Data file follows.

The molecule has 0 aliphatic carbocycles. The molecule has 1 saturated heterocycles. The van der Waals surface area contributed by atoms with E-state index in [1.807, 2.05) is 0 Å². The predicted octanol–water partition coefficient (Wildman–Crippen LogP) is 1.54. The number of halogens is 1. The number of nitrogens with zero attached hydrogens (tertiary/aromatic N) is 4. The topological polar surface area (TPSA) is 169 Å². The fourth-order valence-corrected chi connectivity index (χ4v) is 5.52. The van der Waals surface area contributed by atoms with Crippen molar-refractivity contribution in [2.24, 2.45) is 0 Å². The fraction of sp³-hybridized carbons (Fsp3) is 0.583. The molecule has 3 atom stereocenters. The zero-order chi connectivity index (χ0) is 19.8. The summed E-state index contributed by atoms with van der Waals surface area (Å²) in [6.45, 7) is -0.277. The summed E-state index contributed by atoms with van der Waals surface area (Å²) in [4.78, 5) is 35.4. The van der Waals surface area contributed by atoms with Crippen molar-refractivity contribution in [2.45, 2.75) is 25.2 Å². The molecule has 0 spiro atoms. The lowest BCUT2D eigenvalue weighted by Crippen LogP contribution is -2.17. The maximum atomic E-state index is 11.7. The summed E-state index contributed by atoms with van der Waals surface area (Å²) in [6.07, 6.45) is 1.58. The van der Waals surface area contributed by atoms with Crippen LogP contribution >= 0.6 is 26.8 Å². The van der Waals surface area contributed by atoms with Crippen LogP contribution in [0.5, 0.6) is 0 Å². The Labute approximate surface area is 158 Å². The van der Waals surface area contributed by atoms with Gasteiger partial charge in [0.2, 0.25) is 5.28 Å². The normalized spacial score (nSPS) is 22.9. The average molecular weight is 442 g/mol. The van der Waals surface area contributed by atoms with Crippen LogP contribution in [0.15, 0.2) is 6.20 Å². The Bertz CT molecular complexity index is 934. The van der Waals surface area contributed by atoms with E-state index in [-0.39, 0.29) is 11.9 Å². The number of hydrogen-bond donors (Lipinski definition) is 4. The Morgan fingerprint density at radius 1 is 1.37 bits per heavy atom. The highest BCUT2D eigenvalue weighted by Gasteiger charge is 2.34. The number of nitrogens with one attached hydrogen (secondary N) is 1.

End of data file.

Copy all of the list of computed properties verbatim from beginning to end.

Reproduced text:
The molecule has 0 aliphatic carbocycles. The molecule has 1 saturated heterocycles. The van der Waals surface area contributed by atoms with E-state index in [1.807, 2.05) is 0 Å². The predicted octanol–water partition coefficient (Wildman–Crippen LogP) is 1.54. The number of halogens is 1. The number of nitrogens with zero attached hydrogens (tertiary/aromatic N) is 4. The topological polar surface area (TPSA) is 169 Å². The fourth-order valence-corrected chi connectivity index (χ4v) is 5.52. The van der Waals surface area contributed by atoms with Crippen molar-refractivity contribution in [2.24, 2.45) is 0 Å². The fraction of sp³-hybridized carbons (Fsp3) is 0.583. The molecule has 3 atom stereocenters. The zero-order chi connectivity index (χ0) is 19.8. The summed E-state index contributed by atoms with van der Waals surface area (Å²) in [6.45, 7) is -0.277. The summed E-state index contributed by atoms with van der Waals surface area (Å²) in [4.78, 5) is 35.4. The van der Waals surface area contributed by atoms with Crippen molar-refractivity contribution in [2.45, 2.75) is 25.2 Å². The molecule has 0 spiro atoms. The lowest BCUT2D eigenvalue weighted by Crippen LogP contribution is -2.17. The maximum atomic E-state index is 11.7. The summed E-state index contributed by atoms with van der Waals surface area (Å²) in [6.07, 6.45) is 1.58. The van der Waals surface area contributed by atoms with Crippen LogP contribution >= 0.6 is 26.8 Å². The van der Waals surface area contributed by atoms with Crippen LogP contribution in [0.5, 0.6) is 0 Å². The Labute approximate surface area is 158 Å². The van der Waals surface area contributed by atoms with Gasteiger partial charge in [0.2, 0.25) is 5.28 Å². The normalized spacial score (nSPS) is 22.9. The average molecular weight is 442 g/mol. The van der Waals surface area contributed by atoms with Crippen LogP contribution in [0.15, 0.2) is 6.20 Å². The Bertz CT molecular complexity index is 934. The van der Waals surface area contributed by atoms with E-state index in [-0.39, 0.29) is 11.9 Å². The number of hydrogen-bond donors (Lipinski definition) is 4. The Morgan fingerprint density at radius 1 is 1.37 bits per heavy atom. The highest BCUT2D eigenvalue weighted by Gasteiger charge is 2.34. The number of nitrogens with one attached hydrogen (secondary N) is 1.